Adobe

Adobe CEO: Digital transformation is not an option

Shantanu Narayen, president and chief executive officer of Adobe, speaks during the Adobe Creative Cloud and Creative Suite 6 launch event, Monday, April 23, 2012 at the de Young Museum in San Francisco.  Photo/Adobe, Susan Goldman, handout.

Shantanu Narayen, president and chief executive officer of Adobe. (Photo courtesy of Adobe/CNN)


“Ultimately, when you do the right thing for the customer, everything falls into place.”
Wise words for any enterprise, but particularly for those now considering digital transformation. And the speaker should know.
Shantanu Narayen, president and chief executive officer of Adobe Systems, Inc., one of Perficient’s Strategic Partners, led his company through one of the most notable transformations ever witnessed in the corporate world. He is credited with lifting a company famous for digital publishing off of the desktop and into the cloud, then selling online subscriptions to Adobe’s market-dominant products such as InDesign, Illustrator, and Photoshop so customers could reach into that cloud.
Criticism rained hard on Narayen for doing this, in part because cloud computing was still elbowing its way into contemporary corporate language and people were uncertain whether the technology was secure enough to serve the marketplace. Today, however, Adobe is considered a global leader in digital marketing and a standard-bearer in the march toward digital transformation.
Recently, Narayen addressed transformation in comments for the Australian Financial Review while visiting Sydney for an Adobe symposium. In the sprawling land Down Under, the federal government raised transformation’s profile by creating a Digital Transformation Office that will oversee co-ordination and development of that country’s digitally delivered government services.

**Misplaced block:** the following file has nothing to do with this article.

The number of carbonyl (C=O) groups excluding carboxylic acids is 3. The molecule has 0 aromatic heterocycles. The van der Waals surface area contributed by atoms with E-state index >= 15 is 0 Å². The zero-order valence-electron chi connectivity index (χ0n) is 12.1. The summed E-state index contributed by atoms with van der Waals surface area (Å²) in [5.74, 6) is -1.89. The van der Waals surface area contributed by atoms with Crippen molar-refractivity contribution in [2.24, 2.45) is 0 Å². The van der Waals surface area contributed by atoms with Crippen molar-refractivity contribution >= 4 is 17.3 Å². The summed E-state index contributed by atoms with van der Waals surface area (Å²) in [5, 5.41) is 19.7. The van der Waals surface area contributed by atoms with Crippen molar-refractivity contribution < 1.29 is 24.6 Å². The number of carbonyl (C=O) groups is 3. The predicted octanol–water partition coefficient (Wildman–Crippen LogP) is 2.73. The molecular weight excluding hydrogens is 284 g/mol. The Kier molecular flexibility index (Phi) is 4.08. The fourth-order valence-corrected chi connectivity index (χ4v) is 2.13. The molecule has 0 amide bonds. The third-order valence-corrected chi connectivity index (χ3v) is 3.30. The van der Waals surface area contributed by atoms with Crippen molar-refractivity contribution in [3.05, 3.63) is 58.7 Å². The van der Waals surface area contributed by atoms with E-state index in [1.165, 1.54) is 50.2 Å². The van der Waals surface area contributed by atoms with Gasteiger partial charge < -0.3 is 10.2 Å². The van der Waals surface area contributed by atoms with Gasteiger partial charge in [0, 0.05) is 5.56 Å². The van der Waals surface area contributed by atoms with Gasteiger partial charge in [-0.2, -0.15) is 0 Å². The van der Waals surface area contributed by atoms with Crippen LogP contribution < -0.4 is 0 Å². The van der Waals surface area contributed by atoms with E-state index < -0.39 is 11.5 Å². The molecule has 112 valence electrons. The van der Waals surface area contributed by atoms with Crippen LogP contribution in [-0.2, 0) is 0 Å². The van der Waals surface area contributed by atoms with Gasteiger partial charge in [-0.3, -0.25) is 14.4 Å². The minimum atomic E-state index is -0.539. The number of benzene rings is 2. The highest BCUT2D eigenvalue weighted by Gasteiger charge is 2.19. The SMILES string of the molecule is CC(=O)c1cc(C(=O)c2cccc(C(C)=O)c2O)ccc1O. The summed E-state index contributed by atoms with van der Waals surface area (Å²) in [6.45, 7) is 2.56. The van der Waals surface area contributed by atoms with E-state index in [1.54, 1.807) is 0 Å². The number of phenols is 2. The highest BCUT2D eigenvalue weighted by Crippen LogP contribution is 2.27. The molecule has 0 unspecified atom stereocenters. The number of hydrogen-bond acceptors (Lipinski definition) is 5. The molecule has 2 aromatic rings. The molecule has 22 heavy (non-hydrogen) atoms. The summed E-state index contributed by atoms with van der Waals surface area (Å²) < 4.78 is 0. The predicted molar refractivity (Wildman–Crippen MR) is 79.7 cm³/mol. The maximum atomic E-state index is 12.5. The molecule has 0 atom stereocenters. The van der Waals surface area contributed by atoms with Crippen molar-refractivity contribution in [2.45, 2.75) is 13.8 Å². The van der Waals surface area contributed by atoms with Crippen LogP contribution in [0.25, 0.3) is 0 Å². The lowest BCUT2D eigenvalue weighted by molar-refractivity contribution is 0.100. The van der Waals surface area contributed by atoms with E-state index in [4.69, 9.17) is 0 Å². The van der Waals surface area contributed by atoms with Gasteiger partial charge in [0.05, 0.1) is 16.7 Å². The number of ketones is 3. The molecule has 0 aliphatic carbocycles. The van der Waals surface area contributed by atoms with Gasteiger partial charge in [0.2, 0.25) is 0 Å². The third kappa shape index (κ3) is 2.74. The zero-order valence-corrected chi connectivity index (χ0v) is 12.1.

On this side of the Pacific, a development of such magnitude suggests Australia’s cloud is well above America’s, perhaps hovering somewhere near the stratosphere. In fact, the two markets remain at the same altitude, and attitude. For example, a recent survey found that 89 percent of large and medium-size retailers in Australia and 37 percent of small retailers believe they offer good customer service but had no means of measuring that perception beyond charting unsolicited customer feedback.
Narayen says that belief inflicts the boards of too many retailers worldwide and trickles down throughout their organizations to slow transformation’s progress.
“A great board is one that spends disproportionate amounts of time with management, taking active steps to understand the opportunities and challenges facing the business,” he told Financial Review. “With the world increasingly moving to digital and businesses implementing digital strategies, boards also need to boost their digital capabilities to be better strategic advisers to the business.”
In the United States, that will be tough when IT budgets are expected to rise no more than 1 percent higher this year over last, putting tech staffs in a difficult position to shepherd transformation at the legacy level.
At Adobe, “our digital transformation has been the foundation for growing our business, opening new doors to customer engagement and delivery, and also disrupting and leading many of the categories we operate in,” Narayen said. “Our board has been involved in our transformation strategy from day one and continues to be supportive.”
Probably every corporate board in the world is pondering digital transformation and desires Adobe-level results, Narayen said. The first step in that direction requires accepting digital’s dominance in the marketplace.
“Every multi-year strategic business plan must include digital thinking,” he said. “It’s not an option to ignore it.”
The next step requires boards to make a convincing argument for transformation and its overarching purpose.
“As an organization, we have to be clear why the digital transformation is going to be better for customers,” Narayen added.

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David Sheets

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